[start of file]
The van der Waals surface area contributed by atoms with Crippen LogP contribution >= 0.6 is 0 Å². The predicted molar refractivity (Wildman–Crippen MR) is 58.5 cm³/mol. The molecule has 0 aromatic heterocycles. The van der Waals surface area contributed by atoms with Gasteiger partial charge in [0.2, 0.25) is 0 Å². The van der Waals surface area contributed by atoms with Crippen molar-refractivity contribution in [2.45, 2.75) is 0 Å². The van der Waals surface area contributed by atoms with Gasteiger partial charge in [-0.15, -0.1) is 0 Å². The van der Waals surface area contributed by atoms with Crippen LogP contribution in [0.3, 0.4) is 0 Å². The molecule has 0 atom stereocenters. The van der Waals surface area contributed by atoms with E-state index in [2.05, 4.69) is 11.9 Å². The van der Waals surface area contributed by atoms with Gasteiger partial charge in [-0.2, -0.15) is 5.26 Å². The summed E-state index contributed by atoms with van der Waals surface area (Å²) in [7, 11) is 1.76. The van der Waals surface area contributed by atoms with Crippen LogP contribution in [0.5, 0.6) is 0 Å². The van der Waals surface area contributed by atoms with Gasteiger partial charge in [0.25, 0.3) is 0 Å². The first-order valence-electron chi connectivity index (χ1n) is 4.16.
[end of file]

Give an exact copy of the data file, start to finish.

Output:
The van der Waals surface area contributed by atoms with Crippen LogP contribution >= 0.6 is 0 Å². The predicted molar refractivity (Wildman–Crippen MR) is 58.5 cm³/mol. The molecule has 0 aromatic heterocycles. The van der Waals surface area contributed by atoms with Gasteiger partial charge in [0.2, 0.25) is 0 Å². The van der Waals surface area contributed by atoms with Crippen molar-refractivity contribution in [2.45, 2.75) is 0 Å². The van der Waals surface area contributed by atoms with Gasteiger partial charge in [-0.15, -0.1) is 0 Å². The van der Waals surface area contributed by atoms with Crippen LogP contribution in [0.3, 0.4) is 0 Å². The molecule has 0 atom stereocenters. The van der Waals surface area contributed by atoms with E-state index in [2.05, 4.69) is 11.9 Å². The van der Waals surface area contributed by atoms with Gasteiger partial charge in [-0.2, -0.15) is 5.26 Å². The summed E-state index contributed by atoms with van der Waals surface area (Å²) in [7, 11) is 1.76. The van der Waals surface area contributed by atoms with Crippen LogP contribution in [0.5, 0.6) is 0 Å². The van der Waals surface area contributed by atoms with Gasteiger partial charge in [0.25, 0.3) is 0 Å². The first-order valence-electron chi connectivity index (χ1n) is 4.16.